Like most FM2 motherboards, the FM2A85X Extreme6 gives a full selection of video outputs – D-Sub, DVI-D, HDMI and DisplayPort.  The motherboard claims support for up to DDR3-2600+ memory, and the eight SATA ports are split such that seven are available on the board, and one is an eSATA port on the rear IO.  To add some cream on the top, we have access to six fan headers on board, though only two are 4-pin.

One of the big features ASRock wants to promote is their X-Boost button.  By pressing the X button on a USB keyboard at boot will cause the system to restart and apply a preset overclock to the system.  This overclock is akin to the MultiCore Enhancement/Acceleration we see on some vendor Intel Z77 systems, whereby the processor is made to run at the maximum turbo bin no matter what the loading.  As always with ASRock products we get access to XFast USB (better speeds under one USB port at a time), XFast LAN (cFos network management software) and XFast RAM (ability to partition memory as a fast cache).

Performance wise, we have already covered high-end Trinity against dual core Ivy Bridge – our main points of comparison here are between our previously tested FM2 board from ASUS and this ASRock FM2A85X Extreme6.  Both boards trade blows, with the ASRock coming out ahead on gaming tests but the ASUS performing well in single threaded scenarios.  For $100, the FM2A85X Extreme6 hits a better price point in terms of price-performance against the ASUS, at the possible detriment of the underlying design of software.  However, as a plug and play motherboard, it performs well.

Visual Inspection

At first glance, two things started to irk me regarding the ASRock FM2A85X Extreme6.  Firstly, the amount of components on the top left of the motherboard is insane.  There are a lot of resistors and other components which just means that the board takes longer to produce, and statistically there is probably more chance of something going wrong (having fewer components seems to help overclocking as well).  The second is the 4-pin molex connector in the middle of the board.  If other motherboards with similar designs do not need it, then why is it here to supply power to the PCIe lanes?  It is in the worst place possible – ideally we would have this at the bottom of the board at right angles, or preferably with a board with this layout, not at all.  Other motherboards, if they need extra power, seem to use either SATA or 6-pin PCIe power connectors on the edge of the motherboard.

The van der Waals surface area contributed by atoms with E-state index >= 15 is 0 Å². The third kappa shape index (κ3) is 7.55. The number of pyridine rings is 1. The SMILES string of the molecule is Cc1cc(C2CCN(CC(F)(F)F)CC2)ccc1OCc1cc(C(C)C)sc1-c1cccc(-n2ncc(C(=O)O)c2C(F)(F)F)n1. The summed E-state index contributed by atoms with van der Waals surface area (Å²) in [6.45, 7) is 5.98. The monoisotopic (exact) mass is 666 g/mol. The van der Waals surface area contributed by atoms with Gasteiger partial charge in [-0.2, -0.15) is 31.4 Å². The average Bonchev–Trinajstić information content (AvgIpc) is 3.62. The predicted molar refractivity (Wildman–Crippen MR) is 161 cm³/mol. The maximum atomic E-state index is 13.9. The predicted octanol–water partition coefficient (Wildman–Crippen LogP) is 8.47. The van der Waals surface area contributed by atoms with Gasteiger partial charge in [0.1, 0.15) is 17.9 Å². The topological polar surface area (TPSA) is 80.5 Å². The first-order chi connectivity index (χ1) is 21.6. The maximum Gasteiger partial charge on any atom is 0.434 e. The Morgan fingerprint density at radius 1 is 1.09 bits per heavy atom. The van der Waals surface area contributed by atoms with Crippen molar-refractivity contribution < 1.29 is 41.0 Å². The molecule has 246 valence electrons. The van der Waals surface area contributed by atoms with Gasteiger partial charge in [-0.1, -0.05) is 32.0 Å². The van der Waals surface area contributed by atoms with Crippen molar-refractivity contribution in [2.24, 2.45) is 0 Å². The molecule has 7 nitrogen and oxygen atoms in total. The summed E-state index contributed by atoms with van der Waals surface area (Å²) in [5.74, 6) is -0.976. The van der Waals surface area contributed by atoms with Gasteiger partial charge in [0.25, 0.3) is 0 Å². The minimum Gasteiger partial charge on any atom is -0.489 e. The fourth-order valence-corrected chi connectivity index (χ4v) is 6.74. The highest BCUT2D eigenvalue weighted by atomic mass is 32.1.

Nevertheless, the socket area itself is very large and free of obstructions.  The nearest edge to worry about with large coolers is the power delivery heatsink, which in this board is designed in black and gold with straight edges.  The heatsink is a single unit and not connected to the chipset heatsink, but feels sufficient and up to the task.  In terms of fan headers, the CPU socket has direct access to five – three above the socket (4-pin, 2x3-pin) and two below the power delivery heatsink (both 3-pin).  The final fan header is located at the bottom of the board and is 4-pin.